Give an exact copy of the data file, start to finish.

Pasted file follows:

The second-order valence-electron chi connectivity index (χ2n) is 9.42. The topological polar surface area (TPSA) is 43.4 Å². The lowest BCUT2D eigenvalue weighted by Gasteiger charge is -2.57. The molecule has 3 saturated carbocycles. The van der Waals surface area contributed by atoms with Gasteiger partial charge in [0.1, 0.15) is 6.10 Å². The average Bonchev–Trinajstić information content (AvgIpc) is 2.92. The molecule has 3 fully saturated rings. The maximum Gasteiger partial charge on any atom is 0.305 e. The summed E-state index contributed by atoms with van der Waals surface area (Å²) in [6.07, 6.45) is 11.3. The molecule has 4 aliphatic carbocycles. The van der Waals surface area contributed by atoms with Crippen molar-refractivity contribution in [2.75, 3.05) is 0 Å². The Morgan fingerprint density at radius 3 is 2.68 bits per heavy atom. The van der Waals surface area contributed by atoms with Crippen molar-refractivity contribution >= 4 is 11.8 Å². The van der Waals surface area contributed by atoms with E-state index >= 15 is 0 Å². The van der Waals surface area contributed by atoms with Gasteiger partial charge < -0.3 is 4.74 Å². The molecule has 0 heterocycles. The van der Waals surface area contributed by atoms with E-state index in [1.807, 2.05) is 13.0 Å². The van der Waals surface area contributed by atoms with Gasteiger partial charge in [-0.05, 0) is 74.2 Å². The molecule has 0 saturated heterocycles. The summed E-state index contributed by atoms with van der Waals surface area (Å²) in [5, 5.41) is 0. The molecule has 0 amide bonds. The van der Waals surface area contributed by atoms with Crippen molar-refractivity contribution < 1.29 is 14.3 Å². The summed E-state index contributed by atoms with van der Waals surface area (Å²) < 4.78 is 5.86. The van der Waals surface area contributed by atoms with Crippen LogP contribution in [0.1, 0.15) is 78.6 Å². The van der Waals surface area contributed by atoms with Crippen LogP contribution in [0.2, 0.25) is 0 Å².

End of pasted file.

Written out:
The second-order valence-electron chi connectivity index (χ2n) is 9.42. The topological polar surface area (TPSA) is 43.4 Å². The lowest BCUT2D eigenvalue weighted by Gasteiger charge is -2.57. The molecule has 3 saturated carbocycles. The van der Waals surface area contributed by atoms with Gasteiger partial charge in [0.1, 0.15) is 6.10 Å². The average Bonchev–Trinajstić information content (AvgIpc) is 2.92. The molecule has 3 fully saturated rings. The maximum Gasteiger partial charge on any atom is 0.305 e. The summed E-state index contributed by atoms with van der Waals surface area (Å²) in [6.07, 6.45) is 11.3. The molecule has 4 aliphatic carbocycles. The van der Waals surface area contributed by atoms with Crippen molar-refractivity contribution in [2.75, 3.05) is 0 Å². The Morgan fingerprint density at radius 3 is 2.68 bits per heavy atom. The van der Waals surface area contributed by atoms with Crippen molar-refractivity contribution >= 4 is 11.8 Å². The van der Waals surface area contributed by atoms with E-state index >= 15 is 0 Å². The van der Waals surface area contributed by atoms with Gasteiger partial charge < -0.3 is 4.74 Å². The molecule has 0 heterocycles. The van der Waals surface area contributed by atoms with E-state index in [1.807, 2.05) is 13.0 Å². The van der Waals surface area contributed by atoms with Gasteiger partial charge in [-0.05, 0) is 74.2 Å². The molecule has 0 saturated heterocycles. The summed E-state index contributed by atoms with van der Waals surface area (Å²) in [5, 5.41) is 0. The molecule has 0 amide bonds. The van der Waals surface area contributed by atoms with Crippen molar-refractivity contribution < 1.29 is 14.3 Å². The summed E-state index contributed by atoms with van der Waals surface area (Å²) < 4.78 is 5.86. The van der Waals surface area contributed by atoms with Crippen LogP contribution in [0.1, 0.15) is 78.6 Å². The van der Waals surface area contributed by atoms with Crippen LogP contribution in [0.2, 0.25) is 0 Å².